No employment contracts, deferred compensation programs or supplemental executive retirement plans

 

   

Delta does not provide company cars, personal club memberships, executive life insurance, financial planning, or home security protection to its executive officers

 

   

Prohibits recycling of shares withheld or delivered to satisfy the exercise price or tax withholding requirements of stock options or stock appreciation rights

 

PROXY STATEMENT SUMMARY   4   DELTA AIR LINES, INC.


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GENERAL INFORMATION

Internet Availability of Proxy Materials

Under rules adopted by the Securities and Exchange Commission (“SEC”), we are furnishing proxy materials (including our 2015 Form 10-K) to our stockholders on the Internet, rather than mailing paper copies to each stockholder. If you received a Notice Regarding the Availability of Proxy Materials (the “Notice”) by U.S. or electronic mail, you will not receive a paper copy of these proxy materials unless you request one. Instead, the Notice tells you how to access and review the proxy materials and vote your shares on the Internet. If you would like to receive a paper copy of our proxy materials free of charge, follow the instructions in the Notice. The Notice will be distributed to our stockholders beginning on or about April 29, 2016.

Stockholders Entitled to Vote

The Board of Directors set April 18, 2016 as the record date for determining the stockholders entitled to notice of and to vote at the annual meeting. On the record date, 771,592,324 shares of Delta common stock, par value $0.0001 per share, were outstanding. The common stock is the only class of securities entitled to vote at the meeting. Each outstanding share entitles its holder to one vote.

Voting Shares of Common Stock Registered in Your Name or Held under Plans

The control number you receive in your Notice covers shares of common stock in any of the following forms:

 

   

common stock registered in your name (“registered shares”);

 

   

common stock held in your account under the Delta Pilots Savings Plan (“Pilot Plan”);

 

   

common stock allocated to your account under the Delta Family-Care Savings Plan (“Savings Plan”); or

 

   

unvested restricted common stock granted under the Delta Air Lines, Inc. 2007 Performance Compensation Plan.

Special Note to Delta Employees About the Employee Stock Purchase Plan. If you are a Delta employee participating in the Employee Stock Purchase Plan, the control number you receive in your Notice does not cover shares of common stock purchased pursuant to the plan. These shares are held for your benefit by Fidelity in street name. For information about voting these shares, see “Voting Shares Held in Street Name.”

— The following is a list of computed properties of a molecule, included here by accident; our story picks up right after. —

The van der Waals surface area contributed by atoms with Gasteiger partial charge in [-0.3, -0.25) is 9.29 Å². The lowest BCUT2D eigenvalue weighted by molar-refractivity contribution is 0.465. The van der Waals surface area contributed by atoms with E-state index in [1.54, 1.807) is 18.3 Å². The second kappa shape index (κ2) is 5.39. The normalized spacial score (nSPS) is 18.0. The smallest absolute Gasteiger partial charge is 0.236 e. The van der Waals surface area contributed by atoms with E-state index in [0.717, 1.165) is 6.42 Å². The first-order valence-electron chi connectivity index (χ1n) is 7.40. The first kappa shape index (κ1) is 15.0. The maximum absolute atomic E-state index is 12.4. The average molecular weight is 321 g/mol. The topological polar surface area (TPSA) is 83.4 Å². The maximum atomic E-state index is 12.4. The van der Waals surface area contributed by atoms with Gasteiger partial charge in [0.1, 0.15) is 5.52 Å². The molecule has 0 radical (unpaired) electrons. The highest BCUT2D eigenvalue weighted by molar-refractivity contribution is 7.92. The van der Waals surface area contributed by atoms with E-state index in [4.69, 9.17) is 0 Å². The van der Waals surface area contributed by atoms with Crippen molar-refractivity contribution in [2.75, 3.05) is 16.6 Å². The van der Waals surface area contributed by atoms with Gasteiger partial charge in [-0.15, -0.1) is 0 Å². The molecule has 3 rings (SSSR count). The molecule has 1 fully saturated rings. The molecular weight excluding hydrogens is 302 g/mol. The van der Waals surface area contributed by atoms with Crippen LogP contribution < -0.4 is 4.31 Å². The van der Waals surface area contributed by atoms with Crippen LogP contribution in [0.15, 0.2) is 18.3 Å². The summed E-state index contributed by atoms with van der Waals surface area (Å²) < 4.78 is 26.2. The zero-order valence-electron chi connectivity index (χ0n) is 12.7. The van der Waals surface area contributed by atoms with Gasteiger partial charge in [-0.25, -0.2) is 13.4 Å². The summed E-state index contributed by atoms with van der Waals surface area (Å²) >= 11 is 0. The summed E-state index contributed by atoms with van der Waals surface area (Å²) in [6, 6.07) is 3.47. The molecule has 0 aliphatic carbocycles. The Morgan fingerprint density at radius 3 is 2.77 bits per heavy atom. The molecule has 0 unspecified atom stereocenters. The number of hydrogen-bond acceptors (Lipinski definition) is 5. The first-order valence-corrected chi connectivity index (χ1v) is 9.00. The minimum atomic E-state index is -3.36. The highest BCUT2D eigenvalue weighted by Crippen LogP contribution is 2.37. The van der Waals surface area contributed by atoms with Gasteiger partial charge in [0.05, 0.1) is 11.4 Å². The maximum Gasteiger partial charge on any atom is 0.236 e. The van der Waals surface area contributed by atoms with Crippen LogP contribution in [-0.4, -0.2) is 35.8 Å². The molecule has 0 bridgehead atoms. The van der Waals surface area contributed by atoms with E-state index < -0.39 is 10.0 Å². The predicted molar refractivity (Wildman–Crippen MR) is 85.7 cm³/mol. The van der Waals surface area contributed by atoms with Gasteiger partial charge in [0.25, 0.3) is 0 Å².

Your submission of voting instructions for registered shares results in the appointment of a proxy to vote those shares. In contrast, your submission of voting instructions for common stock held in your Pilot Plan account or allocated to your Savings Plan account, or for unvested restricted common stock granted under the Delta Air Lines, Inc. 2007 Performance Compensation Plan, instructs the applicable plan trustee or administrator how to vote those shares, but does not result in the appointment of a proxy. You may submit your voting instructions regarding all shares covered by the same control number before the meeting by using our Internet or telephone system or by completing and returning a proxy card, as described below:

 

   

Voting by the Internet or Telephone. You may vote using the Internet or telephone by following the instructions in the Notice to access the proxy materials and then following the instructions provided to allow you to record your vote. After accessing the proxy materials, to vote by telephone, call 1-800-690-6903 or to vote by the Internet, go to www.proxyvote.com and follow the instructions. The Internet and telephone voting procedures are designed to authenticate votes cast by using a personal identification number. These procedures enable stockholders to confirm their instructions have been properly recorded.

 

   

Voting by Proxy Card. If you obtained a paper copy of our proxy materials, you may also vote by signing, dating and returning your instructions on the proxy card in the enclosed postage-paid envelope. Please sign the proxy card exactly as your name appears on the card. If shares are owned jointly, each joint owner should sign the proxy card. If a stockholder is a corporation or partnership, the proxy card should be signed in the full corporate or partnership name by a duly authorized person. If the proxy card is signed pursuant to a power of attorney or by an executor, administrator, trustee or guardian, state the signer’s full title and provide a certificate or other proof of appointment.